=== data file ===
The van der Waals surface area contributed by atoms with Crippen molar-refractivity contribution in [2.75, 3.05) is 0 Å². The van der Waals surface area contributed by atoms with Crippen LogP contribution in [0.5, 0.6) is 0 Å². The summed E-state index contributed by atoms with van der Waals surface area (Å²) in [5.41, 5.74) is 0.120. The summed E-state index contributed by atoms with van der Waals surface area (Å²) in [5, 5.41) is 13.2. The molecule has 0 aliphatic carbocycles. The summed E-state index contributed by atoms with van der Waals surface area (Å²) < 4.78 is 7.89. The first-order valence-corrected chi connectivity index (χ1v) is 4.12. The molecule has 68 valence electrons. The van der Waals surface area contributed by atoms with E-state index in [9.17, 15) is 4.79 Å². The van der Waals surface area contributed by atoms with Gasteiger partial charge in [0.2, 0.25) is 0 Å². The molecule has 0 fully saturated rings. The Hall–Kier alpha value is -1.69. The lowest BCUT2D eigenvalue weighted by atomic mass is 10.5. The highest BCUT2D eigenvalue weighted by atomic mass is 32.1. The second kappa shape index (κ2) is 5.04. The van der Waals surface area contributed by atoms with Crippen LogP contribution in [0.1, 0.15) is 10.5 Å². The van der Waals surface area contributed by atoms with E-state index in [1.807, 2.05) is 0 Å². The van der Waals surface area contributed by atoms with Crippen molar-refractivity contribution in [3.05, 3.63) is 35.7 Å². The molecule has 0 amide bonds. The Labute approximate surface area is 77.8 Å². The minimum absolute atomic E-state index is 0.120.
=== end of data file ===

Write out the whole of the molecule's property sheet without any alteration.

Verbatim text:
The van der Waals surface area contributed by atoms with Crippen molar-refractivity contribution in [2.75, 3.05) is 0 Å². The van der Waals surface area contributed by atoms with Crippen LogP contribution in [0.5, 0.6) is 0 Å². The summed E-state index contributed by atoms with van der Waals surface area (Å²) in [5.41, 5.74) is 0.120. The summed E-state index contributed by atoms with van der Waals surface area (Å²) in [5, 5.41) is 13.2. The molecule has 0 aliphatic carbocycles. The summed E-state index contributed by atoms with van der Waals surface area (Å²) < 4.78 is 7.89. The first-order valence-corrected chi connectivity index (χ1v) is 4.12. The molecule has 68 valence electrons. The van der Waals surface area contributed by atoms with E-state index in [9.17, 15) is 4.79 Å². The van der Waals surface area contributed by atoms with Gasteiger partial charge in [0.2, 0.25) is 0 Å². The molecule has 0 fully saturated rings. The Hall–Kier alpha value is -1.69. The lowest BCUT2D eigenvalue weighted by atomic mass is 10.5. The highest BCUT2D eigenvalue weighted by atomic mass is 32.1. The second kappa shape index (κ2) is 5.04. The van der Waals surface area contributed by atoms with Crippen LogP contribution in [0.1, 0.15) is 10.5 Å². The van der Waals surface area contributed by atoms with E-state index in [1.807, 2.05) is 0 Å². The van der Waals surface area contributed by atoms with Crippen molar-refractivity contribution in [3.05, 3.63) is 35.7 Å². The molecule has 0 amide bonds. The Labute approximate surface area is 77.8 Å². The minimum absolute atomic E-state index is 0.120.